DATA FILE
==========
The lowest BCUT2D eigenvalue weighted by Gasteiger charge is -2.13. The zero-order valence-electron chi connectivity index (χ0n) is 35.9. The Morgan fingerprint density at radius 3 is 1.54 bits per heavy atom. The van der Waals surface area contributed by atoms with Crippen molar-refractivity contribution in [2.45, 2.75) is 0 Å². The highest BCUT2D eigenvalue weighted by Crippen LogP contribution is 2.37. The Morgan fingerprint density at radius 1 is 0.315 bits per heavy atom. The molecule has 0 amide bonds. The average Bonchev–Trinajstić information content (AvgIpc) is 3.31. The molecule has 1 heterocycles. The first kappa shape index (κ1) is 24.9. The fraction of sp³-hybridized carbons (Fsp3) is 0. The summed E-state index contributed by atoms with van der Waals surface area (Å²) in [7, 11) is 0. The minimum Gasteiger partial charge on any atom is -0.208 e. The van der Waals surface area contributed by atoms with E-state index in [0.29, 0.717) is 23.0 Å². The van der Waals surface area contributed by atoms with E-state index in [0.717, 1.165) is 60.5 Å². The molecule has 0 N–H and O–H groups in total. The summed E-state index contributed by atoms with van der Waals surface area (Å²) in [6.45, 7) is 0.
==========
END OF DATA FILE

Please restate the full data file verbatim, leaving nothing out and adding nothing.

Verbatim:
The lowest BCUT2D eigenvalue weighted by Gasteiger charge is -2.13. The zero-order valence-electron chi connectivity index (χ0n) is 35.9. The Morgan fingerprint density at radius 3 is 1.54 bits per heavy atom. The van der Waals surface area contributed by atoms with Crippen molar-refractivity contribution in [2.45, 2.75) is 0 Å². The highest BCUT2D eigenvalue weighted by Crippen LogP contribution is 2.37. The Morgan fingerprint density at radius 1 is 0.315 bits per heavy atom. The molecule has 0 amide bonds. The average Bonchev–Trinajstić information content (AvgIpc) is 3.31. The molecule has 1 heterocycles. The first kappa shape index (κ1) is 24.9. The fraction of sp³-hybridized carbons (Fsp3) is 0. The summed E-state index contributed by atoms with van der Waals surface area (Å²) in [7, 11) is 0. The minimum Gasteiger partial charge on any atom is -0.208 e. The van der Waals surface area contributed by atoms with E-state index in [0.29, 0.717) is 23.0 Å². The van der Waals surface area contributed by atoms with E-state index in [0.717, 1.165) is 60.5 Å². The molecule has 0 N–H and O–H groups in total. The summed E-state index contributed by atoms with van der Waals surface area (Å²) in [6.45, 7) is 0.